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financial aid overview


These are only some of the frequently asked questions posed by students and parents of students to Admissions and Financial Aid professionals.

The term financial aid has become synonymous with higher education. To many students and their parents, receiving financial aid is as important as being accepted to the college of their choice.

While the term financial aid is known by all students and their parents, far few actually understand the particulars.

Almost all financial aid falls under one of four categories: (1) federal aid, (2) state aid, (3) institutional aid, and (4) outside aid - financial aid that comes from sources outside of the college being attended by the student.

In this article, I will primarily be addressing federal aid and the federal aid application. State aid varies from one state to another by amount offered and how eligibility is determined. Institutional aid varies from one institution to another. Some institutions offer need-based institutional aid and/or merit-based institutional aid. Most aid offered by an institution is in the form of a grant; that is, it does not have to be repaid by a student. Lastly, outside aid (mostly in the form of grants, but can include loans – see next paragraph) comes from a wide array of individuals and organizations. The trick is finding out how to apply for these. At the end of this article, I’ve provided some websites where you can look for outside financial assistance.

As a last resort, some institutions will direct students to information pertaining to alternative loans. These are loans provided by private lenders – banks and credit unions. Alternative loans are interest-bearing loans and will need to be repaid.

How do I apply for financial aid?

All students apply for federal aid by completing a Free Application for Federal Student Aid (FAFSA). This is a four-page application that takes into account a family’s size, number enrolled in college, income, and assets. Most high school guidance offices have copies of this form. The application is mailed to a branch of the Department of Education or the application can be completed online – http://www.fafsa.ed.gov.

Estimated Family Contribution

The student, and financial aid office(s) to where the student designated, receives a Student Aid Report (SAR). The financial aid office calls this an Institutional Student Information Record (ISIR). The SAR, or ISIR, contains a very important piece of information – the student’s Estimated Family Contribution (EFC). It is the EFC that determines whether a student can receive federal aid and if so, how much.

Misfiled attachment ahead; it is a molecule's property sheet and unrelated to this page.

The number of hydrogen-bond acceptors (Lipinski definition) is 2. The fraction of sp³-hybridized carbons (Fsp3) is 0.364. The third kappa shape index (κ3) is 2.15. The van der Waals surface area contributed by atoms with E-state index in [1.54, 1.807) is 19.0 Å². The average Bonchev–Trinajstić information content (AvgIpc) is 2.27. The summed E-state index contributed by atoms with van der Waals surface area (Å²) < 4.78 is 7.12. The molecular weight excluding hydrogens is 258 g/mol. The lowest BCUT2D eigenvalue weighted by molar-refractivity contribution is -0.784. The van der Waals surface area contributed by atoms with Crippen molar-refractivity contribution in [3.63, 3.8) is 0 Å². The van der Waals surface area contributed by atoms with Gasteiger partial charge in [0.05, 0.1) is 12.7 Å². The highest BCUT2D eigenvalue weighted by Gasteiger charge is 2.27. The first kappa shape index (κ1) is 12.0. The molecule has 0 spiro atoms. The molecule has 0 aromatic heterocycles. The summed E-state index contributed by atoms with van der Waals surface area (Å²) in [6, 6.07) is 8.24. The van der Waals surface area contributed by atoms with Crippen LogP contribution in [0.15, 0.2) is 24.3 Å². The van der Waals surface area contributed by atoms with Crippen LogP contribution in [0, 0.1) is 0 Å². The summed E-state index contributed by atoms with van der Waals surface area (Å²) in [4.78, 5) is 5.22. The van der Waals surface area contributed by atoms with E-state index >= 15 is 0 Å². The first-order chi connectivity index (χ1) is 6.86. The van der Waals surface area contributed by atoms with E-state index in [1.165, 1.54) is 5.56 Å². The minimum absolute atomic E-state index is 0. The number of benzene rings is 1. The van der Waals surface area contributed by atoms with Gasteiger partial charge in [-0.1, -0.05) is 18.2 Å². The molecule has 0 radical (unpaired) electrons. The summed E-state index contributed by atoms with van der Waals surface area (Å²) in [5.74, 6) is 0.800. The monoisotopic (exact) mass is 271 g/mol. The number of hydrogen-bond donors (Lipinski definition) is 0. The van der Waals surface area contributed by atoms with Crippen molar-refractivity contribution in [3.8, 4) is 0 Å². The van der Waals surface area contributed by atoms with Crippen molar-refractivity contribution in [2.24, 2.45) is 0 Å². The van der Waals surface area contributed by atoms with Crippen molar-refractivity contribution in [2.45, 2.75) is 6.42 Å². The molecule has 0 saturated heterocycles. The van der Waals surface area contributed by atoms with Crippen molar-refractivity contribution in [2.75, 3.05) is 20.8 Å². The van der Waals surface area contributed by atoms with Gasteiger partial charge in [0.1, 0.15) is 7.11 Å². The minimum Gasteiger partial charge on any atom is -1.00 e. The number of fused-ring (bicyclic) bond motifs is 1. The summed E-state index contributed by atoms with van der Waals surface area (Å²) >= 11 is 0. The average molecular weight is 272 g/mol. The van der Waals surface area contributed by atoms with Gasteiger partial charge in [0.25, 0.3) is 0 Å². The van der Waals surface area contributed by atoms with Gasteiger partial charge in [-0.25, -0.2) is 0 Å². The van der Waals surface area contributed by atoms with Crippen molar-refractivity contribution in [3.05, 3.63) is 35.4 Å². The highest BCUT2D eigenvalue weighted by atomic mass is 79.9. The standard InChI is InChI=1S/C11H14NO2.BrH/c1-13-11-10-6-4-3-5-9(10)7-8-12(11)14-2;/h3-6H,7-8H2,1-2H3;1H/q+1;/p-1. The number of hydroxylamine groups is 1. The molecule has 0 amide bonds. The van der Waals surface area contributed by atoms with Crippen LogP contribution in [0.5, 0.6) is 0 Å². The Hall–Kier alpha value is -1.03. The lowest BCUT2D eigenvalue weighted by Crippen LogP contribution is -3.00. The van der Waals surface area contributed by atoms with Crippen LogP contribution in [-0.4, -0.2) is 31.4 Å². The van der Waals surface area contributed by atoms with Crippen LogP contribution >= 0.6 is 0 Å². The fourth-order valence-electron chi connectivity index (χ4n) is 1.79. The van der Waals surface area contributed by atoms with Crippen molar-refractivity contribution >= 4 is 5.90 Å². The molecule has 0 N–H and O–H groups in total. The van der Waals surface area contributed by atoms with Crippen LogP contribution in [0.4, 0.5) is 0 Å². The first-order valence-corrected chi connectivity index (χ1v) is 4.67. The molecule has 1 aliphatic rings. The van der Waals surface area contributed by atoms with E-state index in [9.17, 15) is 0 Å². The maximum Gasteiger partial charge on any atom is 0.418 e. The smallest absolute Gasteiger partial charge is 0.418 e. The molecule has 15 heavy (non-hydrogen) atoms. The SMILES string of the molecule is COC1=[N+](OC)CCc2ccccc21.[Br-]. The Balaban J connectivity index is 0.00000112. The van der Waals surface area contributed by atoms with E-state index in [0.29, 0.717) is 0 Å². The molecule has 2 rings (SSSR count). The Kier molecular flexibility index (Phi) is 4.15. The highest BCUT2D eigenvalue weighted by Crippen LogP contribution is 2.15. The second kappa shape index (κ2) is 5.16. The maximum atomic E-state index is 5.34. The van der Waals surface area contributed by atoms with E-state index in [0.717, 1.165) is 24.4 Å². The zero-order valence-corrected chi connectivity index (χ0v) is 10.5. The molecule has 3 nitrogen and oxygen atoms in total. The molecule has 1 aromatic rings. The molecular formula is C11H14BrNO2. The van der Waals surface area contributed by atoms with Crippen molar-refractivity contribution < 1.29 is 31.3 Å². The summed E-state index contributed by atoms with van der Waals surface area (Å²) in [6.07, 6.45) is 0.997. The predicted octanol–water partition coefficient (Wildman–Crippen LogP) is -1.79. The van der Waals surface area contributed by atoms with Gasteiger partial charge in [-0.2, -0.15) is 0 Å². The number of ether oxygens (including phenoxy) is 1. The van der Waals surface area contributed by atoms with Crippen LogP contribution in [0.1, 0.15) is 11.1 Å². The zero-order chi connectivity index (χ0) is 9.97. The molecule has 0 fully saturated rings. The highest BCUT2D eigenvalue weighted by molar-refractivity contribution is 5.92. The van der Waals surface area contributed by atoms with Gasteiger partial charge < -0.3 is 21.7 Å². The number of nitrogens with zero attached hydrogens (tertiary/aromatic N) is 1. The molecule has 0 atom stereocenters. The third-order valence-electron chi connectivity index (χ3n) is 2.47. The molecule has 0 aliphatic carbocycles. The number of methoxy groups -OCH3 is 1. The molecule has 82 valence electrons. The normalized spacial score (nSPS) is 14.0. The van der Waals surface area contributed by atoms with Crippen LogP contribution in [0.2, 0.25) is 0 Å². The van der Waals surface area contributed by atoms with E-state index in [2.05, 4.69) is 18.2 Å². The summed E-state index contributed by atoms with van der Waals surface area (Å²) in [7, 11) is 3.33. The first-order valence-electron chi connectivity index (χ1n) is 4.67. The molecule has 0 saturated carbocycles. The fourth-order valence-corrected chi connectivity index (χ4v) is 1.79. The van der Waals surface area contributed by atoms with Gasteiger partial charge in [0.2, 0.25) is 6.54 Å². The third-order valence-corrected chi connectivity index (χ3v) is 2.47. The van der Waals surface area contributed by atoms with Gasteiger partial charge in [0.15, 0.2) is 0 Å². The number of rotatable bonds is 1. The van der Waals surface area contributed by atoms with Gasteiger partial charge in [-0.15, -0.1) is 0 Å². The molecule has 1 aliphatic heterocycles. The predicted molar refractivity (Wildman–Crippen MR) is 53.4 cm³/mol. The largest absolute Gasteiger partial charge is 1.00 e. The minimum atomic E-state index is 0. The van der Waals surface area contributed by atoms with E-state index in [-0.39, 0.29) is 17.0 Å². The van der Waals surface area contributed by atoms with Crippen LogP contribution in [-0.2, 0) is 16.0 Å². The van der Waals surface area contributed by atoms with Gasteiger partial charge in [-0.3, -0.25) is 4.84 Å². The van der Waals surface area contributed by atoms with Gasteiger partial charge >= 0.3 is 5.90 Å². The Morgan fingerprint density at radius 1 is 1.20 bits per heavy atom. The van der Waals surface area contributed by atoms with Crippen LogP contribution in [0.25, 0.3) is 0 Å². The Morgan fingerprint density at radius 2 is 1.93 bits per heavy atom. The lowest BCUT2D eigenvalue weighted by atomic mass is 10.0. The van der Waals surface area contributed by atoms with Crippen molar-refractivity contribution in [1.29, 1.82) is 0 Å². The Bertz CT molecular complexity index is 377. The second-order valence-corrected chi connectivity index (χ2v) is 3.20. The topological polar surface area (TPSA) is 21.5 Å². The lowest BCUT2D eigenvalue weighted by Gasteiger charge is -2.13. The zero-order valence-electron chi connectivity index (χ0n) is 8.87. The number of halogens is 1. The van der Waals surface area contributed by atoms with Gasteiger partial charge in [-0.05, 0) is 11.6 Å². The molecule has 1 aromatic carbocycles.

The student’s EFC is derived from a formula. For a dependent student, the formula takes into account the parents’ total income minus total allowances against income to arrive at available income. It then adds a contribution from assets (net worth minus allowances). This is the parents’ contribution. Then the formula takes into account the student’s total income minus total allowances against income to arrive at available income (times an assessment rate of 50%), it then adds a contribution from assets (net worth times an assessment rate of 35%). This is the student’s contribution. The combined parents’ and student’s contribution equals the EFC.

Pell and SEOG

Directly related to the actual numeric EFC are the Federal Pell Grant and Federal Supplemental Educational Opportunity Grant (SEOG). If a student’s EFC is 0, the student qualifies for the maximum Pell Grant – $4,050 for the 2004-2005 award year. As the EFC increases, the Pell Grant decreases. Only if a student is eligible to receive a Pell Grant is that same student eligible to receive an SEOG. An institution may award up to a $4,000 SEOG to a student who qualifies for a Pell Grant. To every institution that awards Pell Grants, the federal government allots a certain amount of money in the form of SEOG. This amount can vary from one institution to another. Therefore, what one institution may award to a given student in SEOG, that same student may receive a different amount from another institution.

Financial Need

The remaining federal aid (with the exception of the Federal Parent Loan for Undergraduate Students – PLUS) is determined by taking the total cost of attendance at an institution then subtracting the student’s EFC. The remaining value is the student’s financial need. For example, if the total cost of attendance at University X is $20,000 and a student’s EFC is $4,000, the student’s financial need at University X is $16,000.

Other Federal Financial Aid

To be eligible for a Federal Subsidized loan, a Federal Perkins Loan, or Federal College Work Study, a student must have financial need up to the total amount(s) of this aid.

Regarding the Federal Subsidized loan, a first-year undergraduate student is eligible to receive up to $2,625, a second-year undergraduate student is eligible to receive up to $3,500, and a third or four-year undergraduate student is eligible to receive up to $5,500. First-year, second-year, third and fourth years are determined by the number of credit or clock hours earned by the student.

If a third-year student were to receive a $5,500 Federal Subsidized loan, this would mean that the student has at least $5,500 in financial need.